In challenging recent trends and models of sexuality in the mainstream LGBT movement, Michael Warner’s caution against normativity simultaneously concerns both the insistence of many conventional LGBT activists that to be gay does not mean to be hypersexual and unabashedly promiscuous, and the “acceptability” of the non-sexually active gay as non-threatening (“a gay movement they can take home to Mom”). This including the homophobic anxiety of homosexual practice that seeks to normalize and civilize the homosexual through celibacy, an anxiety articulated by the revolutionary Gay Liberation Front as attempts to psychiatrize the homosexual into “an asexual vegetable.” Yet in so doing, Warner’s critique also presumes sexuality as normative for gays. While he positions his theoretical work in opposition to respectability politics and heteronormativity, he still operates from within a framework that requires and presumes sexuality as a necessary component for what he terms “the gay and lesbian movement.” Is this in itself limiting?

Certainly there are many ways to experience sexual desire and orientation beyond heterosexuality, gayness or lesbianness. Yet further complication of friendship and love suggests transcending the boundaries imposed by a framework of sexuality as normative embodiment for bodies and desires. Asexuality transgresses the conventions of sexuality as a necessary precondition for full human agency. Asexuality demands a reconceptualization of the boundaries of queer—does conventional queer theory predicate itself on the presumption that all humans experience sexual desire or themselves as sexual beings, thus creating its own normative sexual existence? Given such contentions, laying claim to asexuality complicates the boundaries of queerness by suggesting new ways for bodies and desires to orient themselves through destabilizing sexual normativity. Asexuality creates more space for new modes of conceptualizing desire and love, by interrogating sexuality as a necessary condition for romance and complicating the boundaries of friendship. As both Western and non-Western LGBT activists resist the urge to pathologize queer sexuality, so asexual activists struggle against the normativity of sexuality, whether homonormative or heteronormative embodiment. Can asexuality, then, be construed as queerness?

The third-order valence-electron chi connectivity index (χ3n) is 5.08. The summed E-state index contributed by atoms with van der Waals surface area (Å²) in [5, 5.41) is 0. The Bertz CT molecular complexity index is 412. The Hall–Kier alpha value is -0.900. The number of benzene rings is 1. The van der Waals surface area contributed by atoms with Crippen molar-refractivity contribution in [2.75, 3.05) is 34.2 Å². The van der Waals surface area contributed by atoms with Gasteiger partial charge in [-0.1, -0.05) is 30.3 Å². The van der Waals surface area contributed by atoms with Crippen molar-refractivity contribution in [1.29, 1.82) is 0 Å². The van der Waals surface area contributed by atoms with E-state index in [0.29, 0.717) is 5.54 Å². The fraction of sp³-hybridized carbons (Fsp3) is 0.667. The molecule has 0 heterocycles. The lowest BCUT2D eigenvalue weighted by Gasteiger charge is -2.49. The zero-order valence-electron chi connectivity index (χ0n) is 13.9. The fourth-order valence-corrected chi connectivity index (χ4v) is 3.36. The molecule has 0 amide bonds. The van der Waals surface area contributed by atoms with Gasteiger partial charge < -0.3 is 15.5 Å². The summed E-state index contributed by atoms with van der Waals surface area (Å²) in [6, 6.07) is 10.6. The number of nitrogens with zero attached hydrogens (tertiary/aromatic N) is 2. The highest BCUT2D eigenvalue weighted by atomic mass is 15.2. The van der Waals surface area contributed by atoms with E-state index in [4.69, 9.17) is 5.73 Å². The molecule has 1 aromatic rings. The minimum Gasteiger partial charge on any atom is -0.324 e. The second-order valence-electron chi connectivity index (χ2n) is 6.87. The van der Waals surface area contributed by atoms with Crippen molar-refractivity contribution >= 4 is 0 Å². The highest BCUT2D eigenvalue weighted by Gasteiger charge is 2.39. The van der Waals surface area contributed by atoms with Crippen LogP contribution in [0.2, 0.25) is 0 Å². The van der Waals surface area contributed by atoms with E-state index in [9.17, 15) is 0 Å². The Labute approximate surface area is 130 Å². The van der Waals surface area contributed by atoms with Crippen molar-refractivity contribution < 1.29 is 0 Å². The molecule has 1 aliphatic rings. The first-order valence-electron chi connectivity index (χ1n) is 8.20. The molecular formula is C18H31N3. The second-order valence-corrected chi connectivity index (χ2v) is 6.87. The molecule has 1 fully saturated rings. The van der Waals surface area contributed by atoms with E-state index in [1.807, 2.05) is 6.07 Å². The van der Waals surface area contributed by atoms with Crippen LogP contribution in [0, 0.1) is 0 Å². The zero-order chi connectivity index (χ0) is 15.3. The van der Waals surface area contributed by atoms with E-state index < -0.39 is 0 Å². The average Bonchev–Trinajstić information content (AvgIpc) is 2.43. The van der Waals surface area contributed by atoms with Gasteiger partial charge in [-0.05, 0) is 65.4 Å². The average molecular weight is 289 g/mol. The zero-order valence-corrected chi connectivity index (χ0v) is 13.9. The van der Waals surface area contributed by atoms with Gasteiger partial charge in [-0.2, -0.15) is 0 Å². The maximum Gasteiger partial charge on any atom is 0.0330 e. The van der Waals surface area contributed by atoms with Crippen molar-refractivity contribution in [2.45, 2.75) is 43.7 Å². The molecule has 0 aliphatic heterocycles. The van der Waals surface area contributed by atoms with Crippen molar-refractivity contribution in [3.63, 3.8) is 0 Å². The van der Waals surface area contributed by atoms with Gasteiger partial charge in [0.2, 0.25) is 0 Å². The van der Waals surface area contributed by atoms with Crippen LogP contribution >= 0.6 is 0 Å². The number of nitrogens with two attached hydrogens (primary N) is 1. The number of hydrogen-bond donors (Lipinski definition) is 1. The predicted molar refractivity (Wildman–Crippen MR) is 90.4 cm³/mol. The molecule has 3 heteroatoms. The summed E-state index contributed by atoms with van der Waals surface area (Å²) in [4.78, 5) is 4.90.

Few mainstream LGBT organizations recognize or acknowledge the existence of asexuality. (Some homonormative activists even insist that asexuals are actually repressed gays using asexuality as a more socially acceptable closet for homosexuality.) Elsewhere, asexuality is largely reduced to a pathological inhibition of normal human sexuality—and this even and only when asexuality is recognized as a separate experience from the (in)voluntary celibacy of an ordinarily sexual person. But if gay or lesbian can exist as identities or names for experiences in sexual embodiment, then it must also be possible to position asexuality as a locus of intimate experience and way of doing relationships.

The call for inclusion and affirmation of asexuality and all its varied lived experiences and practices has given rise both to communities like AVEN (The Asexuality Visibility and Education Network) and smaller, local collectives of asexual-identified activists. Yet so prominent within asexual communities is the process of disability disavowal—a practice so familiar to those of us who identify as disabled, neuroatypical, or chronically ill, but never any less painful or exclusionary, never any less removed from the hegemonic ableism that pervades mainstream society and supposedly radical, transformative spaces alike.